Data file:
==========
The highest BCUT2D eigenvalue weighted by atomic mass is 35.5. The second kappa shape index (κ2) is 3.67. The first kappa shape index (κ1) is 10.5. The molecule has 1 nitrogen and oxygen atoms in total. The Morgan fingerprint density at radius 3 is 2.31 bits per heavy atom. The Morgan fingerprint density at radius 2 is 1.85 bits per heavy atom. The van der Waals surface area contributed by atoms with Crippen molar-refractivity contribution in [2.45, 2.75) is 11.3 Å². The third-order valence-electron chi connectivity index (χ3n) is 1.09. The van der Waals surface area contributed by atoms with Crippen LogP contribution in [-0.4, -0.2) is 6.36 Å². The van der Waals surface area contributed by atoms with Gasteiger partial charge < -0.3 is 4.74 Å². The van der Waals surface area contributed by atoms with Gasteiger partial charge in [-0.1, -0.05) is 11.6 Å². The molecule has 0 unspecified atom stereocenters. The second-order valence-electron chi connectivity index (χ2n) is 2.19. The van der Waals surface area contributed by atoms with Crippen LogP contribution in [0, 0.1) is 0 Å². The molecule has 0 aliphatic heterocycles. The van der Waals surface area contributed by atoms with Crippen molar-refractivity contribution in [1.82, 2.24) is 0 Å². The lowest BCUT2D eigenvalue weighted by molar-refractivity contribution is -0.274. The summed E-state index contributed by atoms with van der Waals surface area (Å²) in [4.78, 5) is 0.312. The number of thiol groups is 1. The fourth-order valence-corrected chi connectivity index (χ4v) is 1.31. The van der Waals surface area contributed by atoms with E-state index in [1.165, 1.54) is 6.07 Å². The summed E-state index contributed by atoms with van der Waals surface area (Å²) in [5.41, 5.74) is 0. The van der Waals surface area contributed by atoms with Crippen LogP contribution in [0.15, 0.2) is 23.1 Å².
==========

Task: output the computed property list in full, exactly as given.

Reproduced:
The highest BCUT2D eigenvalue weighted by atomic mass is 35.5. The second kappa shape index (κ2) is 3.67. The first kappa shape index (κ1) is 10.5. The molecule has 1 nitrogen and oxygen atoms in total. The Morgan fingerprint density at radius 3 is 2.31 bits per heavy atom. The Morgan fingerprint density at radius 2 is 1.85 bits per heavy atom. The van der Waals surface area contributed by atoms with Crippen molar-refractivity contribution in [2.45, 2.75) is 11.3 Å². The third-order valence-electron chi connectivity index (χ3n) is 1.09. The van der Waals surface area contributed by atoms with Crippen LogP contribution in [-0.4, -0.2) is 6.36 Å². The van der Waals surface area contributed by atoms with Gasteiger partial charge < -0.3 is 4.74 Å². The van der Waals surface area contributed by atoms with Gasteiger partial charge in [-0.1, -0.05) is 11.6 Å². The molecule has 0 unspecified atom stereocenters. The second-order valence-electron chi connectivity index (χ2n) is 2.19. The van der Waals surface area contributed by atoms with Crippen LogP contribution in [0, 0.1) is 0 Å². The molecule has 0 aliphatic heterocycles. The van der Waals surface area contributed by atoms with Crippen molar-refractivity contribution in [1.82, 2.24) is 0 Å². The lowest BCUT2D eigenvalue weighted by molar-refractivity contribution is -0.274. The summed E-state index contributed by atoms with van der Waals surface area (Å²) in [4.78, 5) is 0.312. The number of thiol groups is 1. The fourth-order valence-corrected chi connectivity index (χ4v) is 1.31. The van der Waals surface area contributed by atoms with E-state index in [1.165, 1.54) is 6.07 Å². The summed E-state index contributed by atoms with van der Waals surface area (Å²) in [5.41, 5.74) is 0. The van der Waals surface area contributed by atoms with Crippen LogP contribution in [0.15, 0.2) is 23.1 Å².